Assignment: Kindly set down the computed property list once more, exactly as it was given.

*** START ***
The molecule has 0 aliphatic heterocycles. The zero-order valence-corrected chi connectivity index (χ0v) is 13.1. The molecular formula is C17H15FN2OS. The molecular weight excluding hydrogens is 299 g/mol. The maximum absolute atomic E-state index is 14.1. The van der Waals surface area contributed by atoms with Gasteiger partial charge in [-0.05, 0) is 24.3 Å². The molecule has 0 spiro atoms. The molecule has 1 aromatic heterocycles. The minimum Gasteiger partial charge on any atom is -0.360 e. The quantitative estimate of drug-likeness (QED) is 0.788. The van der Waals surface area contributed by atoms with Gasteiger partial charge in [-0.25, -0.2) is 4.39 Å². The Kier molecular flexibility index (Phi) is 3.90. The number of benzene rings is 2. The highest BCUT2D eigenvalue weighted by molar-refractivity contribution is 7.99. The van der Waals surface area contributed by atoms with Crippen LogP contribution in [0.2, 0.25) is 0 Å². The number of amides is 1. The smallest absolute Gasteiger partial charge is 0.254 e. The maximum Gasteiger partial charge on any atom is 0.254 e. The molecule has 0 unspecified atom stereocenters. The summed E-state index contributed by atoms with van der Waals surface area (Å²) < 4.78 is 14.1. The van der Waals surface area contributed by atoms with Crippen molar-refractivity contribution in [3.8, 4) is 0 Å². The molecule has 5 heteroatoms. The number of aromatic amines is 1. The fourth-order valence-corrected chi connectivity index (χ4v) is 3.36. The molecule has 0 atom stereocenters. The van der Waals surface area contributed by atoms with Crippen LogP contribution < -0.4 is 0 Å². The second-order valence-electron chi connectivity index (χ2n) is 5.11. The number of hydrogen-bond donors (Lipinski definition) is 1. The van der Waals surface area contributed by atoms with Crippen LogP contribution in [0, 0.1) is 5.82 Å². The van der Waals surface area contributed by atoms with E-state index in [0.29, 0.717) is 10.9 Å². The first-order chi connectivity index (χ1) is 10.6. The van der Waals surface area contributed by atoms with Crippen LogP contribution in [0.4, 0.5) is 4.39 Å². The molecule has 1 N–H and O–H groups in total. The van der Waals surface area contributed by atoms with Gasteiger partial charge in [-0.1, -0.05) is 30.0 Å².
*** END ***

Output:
The molecule has 0 aliphatic heterocycles. The zero-order valence-corrected chi connectivity index (χ0v) is 13.1. The molecular formula is C17H15FN2OS. The molecular weight excluding hydrogens is 299 g/mol. The maximum absolute atomic E-state index is 14.1. The van der Waals surface area contributed by atoms with Gasteiger partial charge in [-0.05, 0) is 24.3 Å². The molecule has 0 spiro atoms. The molecule has 1 aromatic heterocycles. The minimum Gasteiger partial charge on any atom is -0.360 e. The quantitative estimate of drug-likeness (QED) is 0.788. The van der Waals surface area contributed by atoms with Gasteiger partial charge in [-0.25, -0.2) is 4.39 Å². The Kier molecular flexibility index (Phi) is 3.90. The number of benzene rings is 2. The highest BCUT2D eigenvalue weighted by molar-refractivity contribution is 7.99. The van der Waals surface area contributed by atoms with Crippen LogP contribution in [0.2, 0.25) is 0 Å². The number of amides is 1. The smallest absolute Gasteiger partial charge is 0.254 e. The maximum Gasteiger partial charge on any atom is 0.254 e. The molecule has 0 unspecified atom stereocenters. The summed E-state index contributed by atoms with van der Waals surface area (Å²) < 4.78 is 14.1. The van der Waals surface area contributed by atoms with Crippen molar-refractivity contribution in [3.8, 4) is 0 Å². The molecule has 5 heteroatoms. The number of aromatic amines is 1. The fourth-order valence-corrected chi connectivity index (χ4v) is 3.36. The molecule has 0 atom stereocenters. The van der Waals surface area contributed by atoms with Crippen LogP contribution < -0.4 is 0 Å². The second-order valence-electron chi connectivity index (χ2n) is 5.11. The number of hydrogen-bond donors (Lipinski definition) is 1. The van der Waals surface area contributed by atoms with Crippen LogP contribution in [0, 0.1) is 5.82 Å². The van der Waals surface area contributed by atoms with E-state index in [0.29, 0.717) is 10.9 Å². The first-order chi connectivity index (χ1) is 10.6. The van der Waals surface area contributed by atoms with Crippen LogP contribution in [0.4, 0.5) is 4.39 Å². The molecule has 1 N–H and O–H groups in total. The van der Waals surface area contributed by atoms with Gasteiger partial charge in [-0.1, -0.05) is 30.0 Å².